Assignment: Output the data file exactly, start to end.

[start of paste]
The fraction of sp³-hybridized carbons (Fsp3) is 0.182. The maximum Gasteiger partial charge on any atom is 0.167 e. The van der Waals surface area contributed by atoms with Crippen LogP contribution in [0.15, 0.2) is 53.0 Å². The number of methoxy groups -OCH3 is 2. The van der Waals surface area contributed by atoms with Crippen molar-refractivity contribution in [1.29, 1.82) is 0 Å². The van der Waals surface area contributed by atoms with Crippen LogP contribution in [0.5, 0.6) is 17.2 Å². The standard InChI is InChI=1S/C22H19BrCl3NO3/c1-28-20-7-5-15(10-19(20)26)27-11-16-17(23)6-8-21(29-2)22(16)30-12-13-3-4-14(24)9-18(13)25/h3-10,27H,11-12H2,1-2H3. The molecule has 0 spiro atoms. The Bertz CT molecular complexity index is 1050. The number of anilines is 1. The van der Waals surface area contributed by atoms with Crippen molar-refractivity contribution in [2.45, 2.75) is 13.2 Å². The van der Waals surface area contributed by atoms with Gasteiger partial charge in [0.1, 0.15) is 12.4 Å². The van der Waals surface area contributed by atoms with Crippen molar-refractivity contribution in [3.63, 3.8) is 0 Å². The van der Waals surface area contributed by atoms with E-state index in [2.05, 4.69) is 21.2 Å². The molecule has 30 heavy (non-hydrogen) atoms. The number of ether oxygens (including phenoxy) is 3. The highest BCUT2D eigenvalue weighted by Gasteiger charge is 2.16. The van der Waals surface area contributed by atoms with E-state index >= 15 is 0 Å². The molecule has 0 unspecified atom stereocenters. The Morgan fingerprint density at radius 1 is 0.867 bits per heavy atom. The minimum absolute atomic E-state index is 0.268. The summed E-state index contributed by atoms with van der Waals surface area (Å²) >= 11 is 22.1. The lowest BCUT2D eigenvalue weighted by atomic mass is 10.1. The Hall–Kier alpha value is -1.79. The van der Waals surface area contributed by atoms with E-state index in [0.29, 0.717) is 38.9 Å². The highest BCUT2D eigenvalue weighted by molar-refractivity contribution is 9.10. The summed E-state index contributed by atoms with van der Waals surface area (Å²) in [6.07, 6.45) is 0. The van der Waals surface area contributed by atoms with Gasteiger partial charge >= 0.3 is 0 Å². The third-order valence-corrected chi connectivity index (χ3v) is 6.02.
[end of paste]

The fraction of sp³-hybridized carbons (Fsp3) is 0.182. The maximum Gasteiger partial charge on any atom is 0.167 e. The van der Waals surface area contributed by atoms with Crippen LogP contribution in [0.15, 0.2) is 53.0 Å². The number of methoxy groups -OCH3 is 2. The van der Waals surface area contributed by atoms with Crippen molar-refractivity contribution in [1.29, 1.82) is 0 Å². The van der Waals surface area contributed by atoms with Crippen LogP contribution in [0.5, 0.6) is 17.2 Å². The standard InChI is InChI=1S/C22H19BrCl3NO3/c1-28-20-7-5-15(10-19(20)26)27-11-16-17(23)6-8-21(29-2)22(16)30-12-13-3-4-14(24)9-18(13)25/h3-10,27H,11-12H2,1-2H3. The molecule has 0 spiro atoms. The Bertz CT molecular complexity index is 1050. The number of anilines is 1. The van der Waals surface area contributed by atoms with Crippen molar-refractivity contribution in [2.45, 2.75) is 13.2 Å². The van der Waals surface area contributed by atoms with Gasteiger partial charge in [0.1, 0.15) is 12.4 Å². The van der Waals surface area contributed by atoms with Crippen molar-refractivity contribution in [3.63, 3.8) is 0 Å². The van der Waals surface area contributed by atoms with E-state index in [2.05, 4.69) is 21.2 Å². The molecule has 30 heavy (non-hydrogen) atoms. The number of ether oxygens (including phenoxy) is 3. The highest BCUT2D eigenvalue weighted by Gasteiger charge is 2.16. The van der Waals surface area contributed by atoms with E-state index >= 15 is 0 Å². The molecule has 0 unspecified atom stereocenters. The Morgan fingerprint density at radius 1 is 0.867 bits per heavy atom. The minimum absolute atomic E-state index is 0.268. The summed E-state index contributed by atoms with van der Waals surface area (Å²) >= 11 is 22.1. The lowest BCUT2D eigenvalue weighted by atomic mass is 10.1. The Hall–Kier alpha value is -1.79. The van der Waals surface area contributed by atoms with E-state index in [0.29, 0.717) is 38.9 Å². The highest BCUT2D eigenvalue weighted by molar-refractivity contribution is 9.10. The summed E-state index contributed by atoms with van der Waals surface area (Å²) in [6.07, 6.45) is 0. The van der Waals surface area contributed by atoms with Gasteiger partial charge >= 0.3 is 0 Å². The third-order valence-corrected chi connectivity index (χ3v) is 6.02.